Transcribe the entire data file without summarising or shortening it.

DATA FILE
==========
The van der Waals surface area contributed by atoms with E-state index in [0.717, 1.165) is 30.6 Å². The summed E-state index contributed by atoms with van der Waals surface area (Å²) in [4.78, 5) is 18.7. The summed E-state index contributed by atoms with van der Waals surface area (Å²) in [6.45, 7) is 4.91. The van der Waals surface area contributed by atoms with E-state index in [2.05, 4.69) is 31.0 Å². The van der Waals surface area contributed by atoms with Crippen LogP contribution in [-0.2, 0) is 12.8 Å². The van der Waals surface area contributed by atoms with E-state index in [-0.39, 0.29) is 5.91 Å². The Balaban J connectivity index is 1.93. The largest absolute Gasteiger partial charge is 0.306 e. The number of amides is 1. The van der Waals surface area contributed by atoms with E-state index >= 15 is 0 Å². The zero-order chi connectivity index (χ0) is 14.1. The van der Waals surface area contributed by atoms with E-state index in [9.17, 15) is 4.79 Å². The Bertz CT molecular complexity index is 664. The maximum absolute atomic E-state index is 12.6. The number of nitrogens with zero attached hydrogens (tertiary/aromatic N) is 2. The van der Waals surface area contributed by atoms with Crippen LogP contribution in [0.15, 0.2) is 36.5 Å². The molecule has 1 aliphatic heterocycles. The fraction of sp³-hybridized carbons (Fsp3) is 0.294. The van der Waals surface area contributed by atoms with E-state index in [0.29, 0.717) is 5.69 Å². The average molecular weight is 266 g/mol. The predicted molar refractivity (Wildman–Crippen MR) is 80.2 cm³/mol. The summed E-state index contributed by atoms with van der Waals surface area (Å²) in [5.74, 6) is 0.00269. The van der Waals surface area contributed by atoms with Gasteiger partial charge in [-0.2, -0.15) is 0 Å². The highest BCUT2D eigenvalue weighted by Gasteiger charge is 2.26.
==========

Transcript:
The van der Waals surface area contributed by atoms with E-state index in [0.717, 1.165) is 30.6 Å². The summed E-state index contributed by atoms with van der Waals surface area (Å²) in [4.78, 5) is 18.7. The summed E-state index contributed by atoms with van der Waals surface area (Å²) in [6.45, 7) is 4.91. The van der Waals surface area contributed by atoms with E-state index in [2.05, 4.69) is 31.0 Å². The van der Waals surface area contributed by atoms with Crippen LogP contribution in [-0.2, 0) is 12.8 Å². The van der Waals surface area contributed by atoms with E-state index in [-0.39, 0.29) is 5.91 Å². The Balaban J connectivity index is 1.93. The largest absolute Gasteiger partial charge is 0.306 e. The number of amides is 1. The van der Waals surface area contributed by atoms with E-state index >= 15 is 0 Å². The zero-order chi connectivity index (χ0) is 14.1. The van der Waals surface area contributed by atoms with E-state index in [9.17, 15) is 4.79 Å². The Bertz CT molecular complexity index is 664. The maximum absolute atomic E-state index is 12.6. The number of nitrogens with zero attached hydrogens (tertiary/aromatic N) is 2. The van der Waals surface area contributed by atoms with Crippen LogP contribution in [0.15, 0.2) is 36.5 Å². The molecule has 1 aliphatic heterocycles. The fraction of sp³-hybridized carbons (Fsp3) is 0.294. The van der Waals surface area contributed by atoms with E-state index in [0.29, 0.717) is 5.69 Å². The average molecular weight is 266 g/mol. The predicted molar refractivity (Wildman–Crippen MR) is 80.2 cm³/mol. The summed E-state index contributed by atoms with van der Waals surface area (Å²) in [5.74, 6) is 0.00269. The van der Waals surface area contributed by atoms with Gasteiger partial charge in [-0.2, -0.15) is 0 Å². The highest BCUT2D eigenvalue weighted by Gasteiger charge is 2.26.